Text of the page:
Global Alcoholic Drinks Industry
The global alcoholic drinks industry is expected to exceed $1 trillion in 2014, according to MarketLine. Market volume is predicted to reach almost 210 billion liters in 2014, a 10% increase in five years. Beer, cider and flavored alcoholic beverages represent the leading market segment with over half of the overall market value. The EU represents almost 57% of the world alcoholic drinks market.
The industry is characterized by fragmentation with the three leading companies holding almost 40% of overall market volume. The market is lead by Anheuser-Busch InBev, which has over 20% of the overall market volume.
Alcoholic beverages include beer, cider, ale, wine (including sparkling, barley, and rice wine) and spirits such as rum, whiskey, brandy and vodka. Almost 40% of the world’s alcoholic beverage consumption involves branded drinks that are usually large companies operating at an international level and investing heavily in marketing to promote image and encourage consumer loyalty.
Key Market Products
- The world beer industry contracted by almost 0.5% in 2009, hitting $471 billion, reports MarketLine. The market is expected to reach close to $497 billion by 2014, a near 6% increase in five years. The market, which exceeded a volume of 148,000 million liters in 2009, is predicted to exceed 160,000 million liters in 2014, representing 8% growth. Regular lager is the leading market segment, representing almost 56% of overall market value. The EU holds almost 48% of the global beer market.
- The global cider market is expected to exceed $2.5 billion by 2015, according to Global Industry Analysts. Growth is being driven by demand for organic products and drinks with low alcohol content. The UK is the world’s biggest and most rapidly expanding cider market, partly thanks to aggressive marketing, increased demand from young consumers, and rising disposable incomes.
- The world wine market is expected to exceed 26 billion liters by 2015, reports Global Industry Analysts. Growth potential is more evident in developing nations such as India, China and Russia. Wine consumption is driven by claims of health benefits such as a degree of protection against cancer, cardiovascular disease, muscular degeneration and Alzheimer’s disease and evolving tastes. In recent years the market has been generating higher profits partly due to internet retail. Traditional regional leaders such as Italy and France are being forced to become more competitive to stave off rivals in the form of newer regions such as Australia and China. The global wine market is under pricing pressure due to a sizeable supply glut.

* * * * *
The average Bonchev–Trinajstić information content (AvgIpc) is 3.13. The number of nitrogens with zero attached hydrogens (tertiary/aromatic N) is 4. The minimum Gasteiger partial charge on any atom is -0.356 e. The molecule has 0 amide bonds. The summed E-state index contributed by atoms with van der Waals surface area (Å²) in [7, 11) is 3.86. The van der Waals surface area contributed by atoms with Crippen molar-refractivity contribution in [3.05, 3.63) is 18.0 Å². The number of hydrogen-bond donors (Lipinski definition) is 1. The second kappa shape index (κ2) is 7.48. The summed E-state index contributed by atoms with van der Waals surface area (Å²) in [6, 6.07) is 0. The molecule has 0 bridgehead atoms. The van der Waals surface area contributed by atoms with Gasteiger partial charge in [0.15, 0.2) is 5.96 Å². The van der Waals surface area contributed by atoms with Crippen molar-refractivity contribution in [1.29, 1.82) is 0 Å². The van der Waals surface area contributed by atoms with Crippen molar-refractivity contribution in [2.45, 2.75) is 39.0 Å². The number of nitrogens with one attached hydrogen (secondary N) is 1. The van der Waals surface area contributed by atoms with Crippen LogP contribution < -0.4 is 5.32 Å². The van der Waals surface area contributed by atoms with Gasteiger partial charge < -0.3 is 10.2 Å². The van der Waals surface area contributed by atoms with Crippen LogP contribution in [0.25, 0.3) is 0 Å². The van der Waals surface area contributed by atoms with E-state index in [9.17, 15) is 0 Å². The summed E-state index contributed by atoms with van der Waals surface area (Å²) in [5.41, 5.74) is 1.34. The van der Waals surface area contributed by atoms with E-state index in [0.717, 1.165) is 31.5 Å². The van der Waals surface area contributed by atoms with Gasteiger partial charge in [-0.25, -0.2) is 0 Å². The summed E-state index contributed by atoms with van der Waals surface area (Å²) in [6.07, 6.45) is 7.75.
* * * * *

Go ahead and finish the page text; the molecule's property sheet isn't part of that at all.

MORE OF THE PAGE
- The global spirits market expanded by more than 3% in 2010 to exceed $262 billion, reports MarketLine. The market is expected to exceed $306 billion in 2015, a 17% increase in five years. The market’s volume, which exceeded 19,000 million liters in 2010, is predicted to reach almost 22,000 million liters in 2015, representing a 10% increase. Whiskey leads the market, holding over 26% of overall market share. The EU represents almost 48% of the market’s overall value. Diageo is the top spirits company in the world, with over 5% of overall market volume.
Leading companies on the global alcoholic beverage market include: US-based Bacardi, which produces and sells 10 types of rum and 200 other brands including Bombay Sapphire gin and Grey Goose vodka; the world’s leading wine retailer Constellation Wines; and Australian Fosters, which employs over 2,000 people, sells its products in over 45 countries and was purchased by SABMiller for nearly $12 billion in 2011.
Other major players operating in the global alcoholic industry include Heineken, Green Mountain, Pernod Ricard, Remy Cointreau, Maison Burtin, Robert Mondavi, Kendall-Jackson, Aston Manor, Carlsberg, Halewood, Marton’s Beer and E & J Gallo Winery.
Though established markets are expected to see beer and spirits demand fall, emerging markets will likely step up to counterbalance this decline. Demand for beer and spirits will shrink in the EU in particular, but is set to rise in Latin America, Asia Pacific and the Middle East.
To offset waning demand, companies are likely to focus on marketing lower-alcohol content beverages in a wider range of flavors to at-home consumers.
Emerging markets hold the greatest potential for the industry, in particular beer sales in the African market and spirits in countries such as India and China. Companies that adapt their products to local tastes are likely to reap the rewards. Marketing and cost control will both prove crucial to keeping the competitive edge moving forward.
Leading Industry Associations